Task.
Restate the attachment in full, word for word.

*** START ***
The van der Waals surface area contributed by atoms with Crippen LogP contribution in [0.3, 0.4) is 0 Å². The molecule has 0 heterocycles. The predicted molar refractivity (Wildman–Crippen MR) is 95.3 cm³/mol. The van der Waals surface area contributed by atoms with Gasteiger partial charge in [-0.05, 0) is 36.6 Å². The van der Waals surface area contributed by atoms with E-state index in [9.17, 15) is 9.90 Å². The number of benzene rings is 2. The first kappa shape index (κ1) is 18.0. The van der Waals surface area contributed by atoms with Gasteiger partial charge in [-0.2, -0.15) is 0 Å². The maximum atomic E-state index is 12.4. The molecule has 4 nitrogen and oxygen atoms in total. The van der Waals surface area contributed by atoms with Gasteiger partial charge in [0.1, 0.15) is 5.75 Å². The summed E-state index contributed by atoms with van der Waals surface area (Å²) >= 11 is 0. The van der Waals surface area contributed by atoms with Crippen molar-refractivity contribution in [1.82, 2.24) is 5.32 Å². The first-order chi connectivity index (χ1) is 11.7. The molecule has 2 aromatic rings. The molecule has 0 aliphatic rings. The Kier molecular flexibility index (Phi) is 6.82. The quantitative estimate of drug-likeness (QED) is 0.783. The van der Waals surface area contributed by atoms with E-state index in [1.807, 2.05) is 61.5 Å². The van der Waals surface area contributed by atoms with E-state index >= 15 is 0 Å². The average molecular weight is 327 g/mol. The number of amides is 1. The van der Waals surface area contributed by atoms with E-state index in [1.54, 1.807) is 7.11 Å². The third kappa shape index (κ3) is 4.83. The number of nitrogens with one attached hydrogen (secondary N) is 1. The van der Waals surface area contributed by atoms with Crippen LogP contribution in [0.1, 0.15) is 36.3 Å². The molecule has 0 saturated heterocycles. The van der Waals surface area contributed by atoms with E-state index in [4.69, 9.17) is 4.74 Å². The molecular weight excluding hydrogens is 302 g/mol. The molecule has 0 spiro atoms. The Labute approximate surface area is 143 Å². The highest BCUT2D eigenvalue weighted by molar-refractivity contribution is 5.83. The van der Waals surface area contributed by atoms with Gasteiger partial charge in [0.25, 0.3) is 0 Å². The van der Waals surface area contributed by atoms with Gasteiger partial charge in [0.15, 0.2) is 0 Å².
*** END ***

The van der Waals surface area contributed by atoms with Crippen LogP contribution in [0.3, 0.4) is 0 Å². The molecule has 0 heterocycles. The predicted molar refractivity (Wildman–Crippen MR) is 95.3 cm³/mol. The van der Waals surface area contributed by atoms with Gasteiger partial charge in [-0.05, 0) is 36.6 Å². The van der Waals surface area contributed by atoms with E-state index in [9.17, 15) is 9.90 Å². The number of benzene rings is 2. The first kappa shape index (κ1) is 18.0. The van der Waals surface area contributed by atoms with Gasteiger partial charge in [-0.2, -0.15) is 0 Å². The maximum atomic E-state index is 12.4. The molecule has 4 nitrogen and oxygen atoms in total. The van der Waals surface area contributed by atoms with Gasteiger partial charge in [0.1, 0.15) is 5.75 Å². The summed E-state index contributed by atoms with van der Waals surface area (Å²) >= 11 is 0. The van der Waals surface area contributed by atoms with Crippen molar-refractivity contribution in [1.82, 2.24) is 5.32 Å². The first-order chi connectivity index (χ1) is 11.7. The molecule has 2 aromatic rings. The molecule has 0 aliphatic rings. The Kier molecular flexibility index (Phi) is 6.82. The quantitative estimate of drug-likeness (QED) is 0.783. The van der Waals surface area contributed by atoms with E-state index in [1.807, 2.05) is 61.5 Å². The van der Waals surface area contributed by atoms with E-state index >= 15 is 0 Å². The average molecular weight is 327 g/mol. The number of amides is 1. The van der Waals surface area contributed by atoms with E-state index in [1.54, 1.807) is 7.11 Å². The third kappa shape index (κ3) is 4.83. The number of nitrogens with one attached hydrogen (secondary N) is 1. The van der Waals surface area contributed by atoms with Crippen LogP contribution in [0.1, 0.15) is 36.3 Å². The molecule has 0 saturated heterocycles. The van der Waals surface area contributed by atoms with E-state index in [4.69, 9.17) is 4.74 Å². The molecular weight excluding hydrogens is 302 g/mol. The molecule has 0 spiro atoms. The Labute approximate surface area is 143 Å². The highest BCUT2D eigenvalue weighted by molar-refractivity contribution is 5.83. The van der Waals surface area contributed by atoms with Gasteiger partial charge in [0.25, 0.3) is 0 Å². The van der Waals surface area contributed by atoms with Gasteiger partial charge in [0.15, 0.2) is 0 Å².